WHY EDUCATION HAS FAILED TO SOLVE PROBLEMS
“Indefinite attitudes to the future explain what’s most dysfunctional in our world today. Process trumps substance: when people lack concrete plans to carry out, they use formal rules to assemble a portfolio of various options. This describes Americans today. In middle school, we’re encouraged to start hoarding “extracurricular activities.” In high school, ambitious students compete even harder to appear omnicompetent. By the time a student gets to college, he’s spent a decade curating a bewilderingly diverse résumé to prepare for a completely unknowable future. Come what may, he’s ready — for nothing in particular.” — Peter Thiel
After a long light of coding and intermittent naps, I decided to lay on my bed this morning just before a friend of mine came around. We had a long chat and at some point, we delved into the topic of Education.
Education, they say is the most powerful weapon which you can use to change the world, but are we actually leveraging on this?
The world we live in today, especially in Africa has gotten Education all wrong. We have dwelt on a model that has repeatedly failed in creating solutions to world problems; all that we get after the commencement ceremony is a huge number of unemployed youths, competing for similar jobs.
The world, as we all know has evolved and in this age of information, knowledge is on the exponential increase just as technology seeks to tackle problems in several bodies of knowledge today.
At the most basic level, the aim of education is to solve problems. Not to create a living or shelter — all these arise out of the purpose of solving problems.
From my standpoint, I think the aim of education has been defeated because the knowledge we impart is to be applied, to solve problems the world is currently faced with.
Therefore, as problems evolve, the means to solve problems must also evolve. Now, this is where we have missed it — The world is changing rapidly, but the model of education isn’t.
We use old curricula and dwell on the same content that was used 30 years ago — Obsolete knowledge. This is one of the problems our model of education has created today.
Little wonder why most inventions that have defied laws and caused disruptions emanated from people that have broken out of the conventional means of education and taken a more promising path that they have deemed fit for themselves. People most of us call “drop-outs”.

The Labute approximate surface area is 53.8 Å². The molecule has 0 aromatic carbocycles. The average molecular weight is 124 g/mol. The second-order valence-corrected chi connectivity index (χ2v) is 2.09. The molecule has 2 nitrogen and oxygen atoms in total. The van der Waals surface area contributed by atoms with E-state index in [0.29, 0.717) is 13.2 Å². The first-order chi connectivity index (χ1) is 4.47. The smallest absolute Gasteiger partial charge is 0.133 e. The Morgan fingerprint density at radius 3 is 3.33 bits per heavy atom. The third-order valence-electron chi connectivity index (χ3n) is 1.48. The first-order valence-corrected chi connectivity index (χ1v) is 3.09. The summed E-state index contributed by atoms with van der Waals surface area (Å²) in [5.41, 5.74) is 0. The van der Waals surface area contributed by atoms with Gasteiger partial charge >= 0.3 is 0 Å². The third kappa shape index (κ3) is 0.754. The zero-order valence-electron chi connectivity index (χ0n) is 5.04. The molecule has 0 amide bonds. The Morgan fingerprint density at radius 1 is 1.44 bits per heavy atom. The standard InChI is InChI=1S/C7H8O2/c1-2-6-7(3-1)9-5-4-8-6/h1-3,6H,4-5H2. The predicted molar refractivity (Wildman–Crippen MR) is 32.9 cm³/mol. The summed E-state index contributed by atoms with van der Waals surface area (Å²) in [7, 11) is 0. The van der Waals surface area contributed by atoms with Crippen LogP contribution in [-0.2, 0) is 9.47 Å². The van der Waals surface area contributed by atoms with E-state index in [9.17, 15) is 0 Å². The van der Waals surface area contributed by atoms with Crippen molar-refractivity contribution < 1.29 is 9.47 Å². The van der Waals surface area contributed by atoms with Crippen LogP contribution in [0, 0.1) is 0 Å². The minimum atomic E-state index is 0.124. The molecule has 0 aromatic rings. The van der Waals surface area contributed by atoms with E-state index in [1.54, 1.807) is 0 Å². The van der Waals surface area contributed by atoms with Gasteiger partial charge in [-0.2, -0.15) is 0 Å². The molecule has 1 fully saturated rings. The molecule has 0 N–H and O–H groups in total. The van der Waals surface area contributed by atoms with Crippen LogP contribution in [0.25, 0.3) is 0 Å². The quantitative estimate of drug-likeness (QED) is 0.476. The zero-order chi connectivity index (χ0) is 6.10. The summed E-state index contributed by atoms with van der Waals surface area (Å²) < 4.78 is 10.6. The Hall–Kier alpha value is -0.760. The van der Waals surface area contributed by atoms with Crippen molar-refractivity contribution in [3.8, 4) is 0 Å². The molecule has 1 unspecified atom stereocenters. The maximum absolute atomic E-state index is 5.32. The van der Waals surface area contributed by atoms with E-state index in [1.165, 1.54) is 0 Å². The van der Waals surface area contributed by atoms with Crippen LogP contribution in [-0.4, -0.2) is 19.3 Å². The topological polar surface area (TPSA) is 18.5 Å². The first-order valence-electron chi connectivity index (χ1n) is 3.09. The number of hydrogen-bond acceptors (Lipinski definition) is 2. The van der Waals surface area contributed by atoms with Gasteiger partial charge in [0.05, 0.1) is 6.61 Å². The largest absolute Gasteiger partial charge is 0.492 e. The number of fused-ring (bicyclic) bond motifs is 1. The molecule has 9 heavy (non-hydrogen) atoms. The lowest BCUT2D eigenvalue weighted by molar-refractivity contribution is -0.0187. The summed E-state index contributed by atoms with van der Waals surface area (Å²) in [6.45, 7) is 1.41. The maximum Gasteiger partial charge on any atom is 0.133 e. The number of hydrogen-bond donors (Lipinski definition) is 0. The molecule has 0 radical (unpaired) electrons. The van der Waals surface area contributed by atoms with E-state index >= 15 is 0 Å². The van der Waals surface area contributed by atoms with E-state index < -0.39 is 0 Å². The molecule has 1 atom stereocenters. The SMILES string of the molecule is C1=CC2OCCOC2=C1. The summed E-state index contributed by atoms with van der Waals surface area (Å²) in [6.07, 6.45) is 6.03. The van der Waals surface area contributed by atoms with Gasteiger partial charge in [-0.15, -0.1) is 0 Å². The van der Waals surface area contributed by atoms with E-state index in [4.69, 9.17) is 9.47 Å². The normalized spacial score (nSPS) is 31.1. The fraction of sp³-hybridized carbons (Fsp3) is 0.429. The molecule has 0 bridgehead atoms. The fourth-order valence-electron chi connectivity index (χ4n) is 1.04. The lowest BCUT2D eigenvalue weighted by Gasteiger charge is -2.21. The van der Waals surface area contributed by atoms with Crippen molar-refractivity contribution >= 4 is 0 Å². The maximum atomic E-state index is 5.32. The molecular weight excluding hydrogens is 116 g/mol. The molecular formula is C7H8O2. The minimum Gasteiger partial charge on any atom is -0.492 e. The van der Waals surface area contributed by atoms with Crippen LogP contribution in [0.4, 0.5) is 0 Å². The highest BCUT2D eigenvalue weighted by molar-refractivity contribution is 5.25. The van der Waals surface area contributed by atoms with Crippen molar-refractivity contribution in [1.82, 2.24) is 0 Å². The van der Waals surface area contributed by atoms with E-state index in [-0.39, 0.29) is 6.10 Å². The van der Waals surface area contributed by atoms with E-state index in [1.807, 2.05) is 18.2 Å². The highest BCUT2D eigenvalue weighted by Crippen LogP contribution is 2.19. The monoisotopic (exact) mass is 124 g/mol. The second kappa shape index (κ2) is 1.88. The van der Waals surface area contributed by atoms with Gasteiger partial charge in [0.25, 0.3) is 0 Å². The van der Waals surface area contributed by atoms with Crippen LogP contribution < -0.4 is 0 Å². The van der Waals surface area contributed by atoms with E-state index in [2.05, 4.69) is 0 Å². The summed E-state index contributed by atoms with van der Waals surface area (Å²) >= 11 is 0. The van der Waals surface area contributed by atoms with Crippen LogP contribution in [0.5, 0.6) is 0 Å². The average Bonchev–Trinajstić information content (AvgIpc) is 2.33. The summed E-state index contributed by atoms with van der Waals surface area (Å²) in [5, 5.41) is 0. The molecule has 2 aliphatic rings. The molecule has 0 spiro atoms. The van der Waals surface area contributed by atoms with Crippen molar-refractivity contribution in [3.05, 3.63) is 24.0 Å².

The second problem our model of education has created is the confined, one-way structure that says a students should study a specific course for a number of years before graduating and getting a degree.
This approach to education has limited our innate nature of creativity. We explore less because we have been confined to one method of doing things, for three, four, five years and we know nothing else but all that’s been given to us in class, all that’s contained in the syllabus.
What the school just succeeded in doing is creating another carbon copy of 200 students going into the world to fight for the same set of jobs.
Again, this does not solve the problems currently faced in Accounting, Finance, Mechanical Engineering, Medicine or whatever the course may be but it only compounds it.
What if we made the structure flexible such that as a student, I can take courses in other disciplines and create my own syllabus based on what I think I need to thrive or create a successful career for myself.
This opens us up to more options, broadens our thinking and makes it possible for us to apply a dynamic approach to solving problems. Today, technology is having its place in other bodies of knowledge, adding value and making life easier for humans. We have human psychology in technology, we use colors to make technology appealing to people.
Today, we are coding DNA sequences, We apply biological phenomena to solve engineering and technological problems; some aspects of Artificial Intelligence — the likes of Artificial Neural Networks, Genetic algorithms, and Swarm Intelligence, just to mention a few — were generated from biological concepts and they’re doing great.
We have well-optimised algorithms used in network infrastructures, data transfer, and storage mechanisms today due to these explorations.
The potential of education is limitless and until we leverage on it, accept the fact that the model in use today can be changed (because it was created by someone), and make efforts to addressing the problems we are currently faced with today, we will never get it right.
So, what do you do as a person to avoid being confined by the illusion we call education today? Explore, learn new things, not necessarily in your discipline. Try something different, chart a learning curve for yourself that branches into other disciplines and set your focus on solving problems. I also advise you watch this TED talk by Ken Robinson